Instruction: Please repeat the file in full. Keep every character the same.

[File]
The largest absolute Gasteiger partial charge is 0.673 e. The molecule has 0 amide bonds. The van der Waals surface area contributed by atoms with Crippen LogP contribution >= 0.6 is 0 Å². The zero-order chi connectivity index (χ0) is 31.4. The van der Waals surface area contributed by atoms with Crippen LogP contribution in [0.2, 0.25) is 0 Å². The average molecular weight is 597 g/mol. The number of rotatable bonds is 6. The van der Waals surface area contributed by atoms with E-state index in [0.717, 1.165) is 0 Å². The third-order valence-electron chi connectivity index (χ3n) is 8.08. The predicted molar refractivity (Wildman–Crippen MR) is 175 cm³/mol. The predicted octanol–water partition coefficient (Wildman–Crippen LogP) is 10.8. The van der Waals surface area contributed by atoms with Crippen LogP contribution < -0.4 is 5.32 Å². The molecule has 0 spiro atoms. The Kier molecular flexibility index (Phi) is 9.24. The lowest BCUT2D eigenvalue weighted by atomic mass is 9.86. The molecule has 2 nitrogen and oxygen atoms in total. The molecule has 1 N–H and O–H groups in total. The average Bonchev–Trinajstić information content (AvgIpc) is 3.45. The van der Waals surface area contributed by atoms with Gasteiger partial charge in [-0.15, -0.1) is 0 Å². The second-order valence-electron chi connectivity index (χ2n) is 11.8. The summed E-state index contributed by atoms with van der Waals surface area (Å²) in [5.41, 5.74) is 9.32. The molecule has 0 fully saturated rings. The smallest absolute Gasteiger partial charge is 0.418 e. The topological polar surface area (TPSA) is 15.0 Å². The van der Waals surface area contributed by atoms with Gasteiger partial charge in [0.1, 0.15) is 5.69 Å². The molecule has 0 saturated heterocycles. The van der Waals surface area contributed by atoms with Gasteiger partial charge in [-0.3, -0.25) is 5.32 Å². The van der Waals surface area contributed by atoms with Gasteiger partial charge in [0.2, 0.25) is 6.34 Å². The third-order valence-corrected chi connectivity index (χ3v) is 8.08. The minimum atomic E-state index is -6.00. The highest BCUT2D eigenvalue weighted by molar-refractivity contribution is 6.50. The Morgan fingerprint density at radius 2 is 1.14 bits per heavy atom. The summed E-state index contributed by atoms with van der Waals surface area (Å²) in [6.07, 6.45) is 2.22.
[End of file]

The largest absolute Gasteiger partial charge is 0.673 e. The molecule has 0 amide bonds. The van der Waals surface area contributed by atoms with Crippen LogP contribution >= 0.6 is 0 Å². The zero-order chi connectivity index (χ0) is 31.4. The van der Waals surface area contributed by atoms with Crippen LogP contribution in [0.2, 0.25) is 0 Å². The average molecular weight is 597 g/mol. The number of rotatable bonds is 6. The van der Waals surface area contributed by atoms with E-state index in [0.717, 1.165) is 0 Å². The third-order valence-electron chi connectivity index (χ3n) is 8.08. The predicted molar refractivity (Wildman–Crippen MR) is 175 cm³/mol. The predicted octanol–water partition coefficient (Wildman–Crippen LogP) is 10.8. The van der Waals surface area contributed by atoms with Crippen LogP contribution < -0.4 is 5.32 Å². The molecule has 0 spiro atoms. The Kier molecular flexibility index (Phi) is 9.24. The lowest BCUT2D eigenvalue weighted by atomic mass is 9.86. The molecule has 2 nitrogen and oxygen atoms in total. The molecule has 1 N–H and O–H groups in total. The average Bonchev–Trinajstić information content (AvgIpc) is 3.45. The van der Waals surface area contributed by atoms with Gasteiger partial charge in [-0.15, -0.1) is 0 Å². The second-order valence-electron chi connectivity index (χ2n) is 11.8. The summed E-state index contributed by atoms with van der Waals surface area (Å²) in [5.41, 5.74) is 9.32. The molecule has 0 fully saturated rings. The smallest absolute Gasteiger partial charge is 0.418 e. The topological polar surface area (TPSA) is 15.0 Å². The van der Waals surface area contributed by atoms with Gasteiger partial charge in [0.1, 0.15) is 5.69 Å². The molecule has 0 saturated heterocycles. The van der Waals surface area contributed by atoms with Gasteiger partial charge in [-0.3, -0.25) is 5.32 Å². The van der Waals surface area contributed by atoms with Gasteiger partial charge in [0.2, 0.25) is 6.34 Å². The third-order valence-corrected chi connectivity index (χ3v) is 8.08. The minimum atomic E-state index is -6.00. The highest BCUT2D eigenvalue weighted by molar-refractivity contribution is 6.50. The Morgan fingerprint density at radius 2 is 1.14 bits per heavy atom. The summed E-state index contributed by atoms with van der Waals surface area (Å²) in [6.07, 6.45) is 2.22.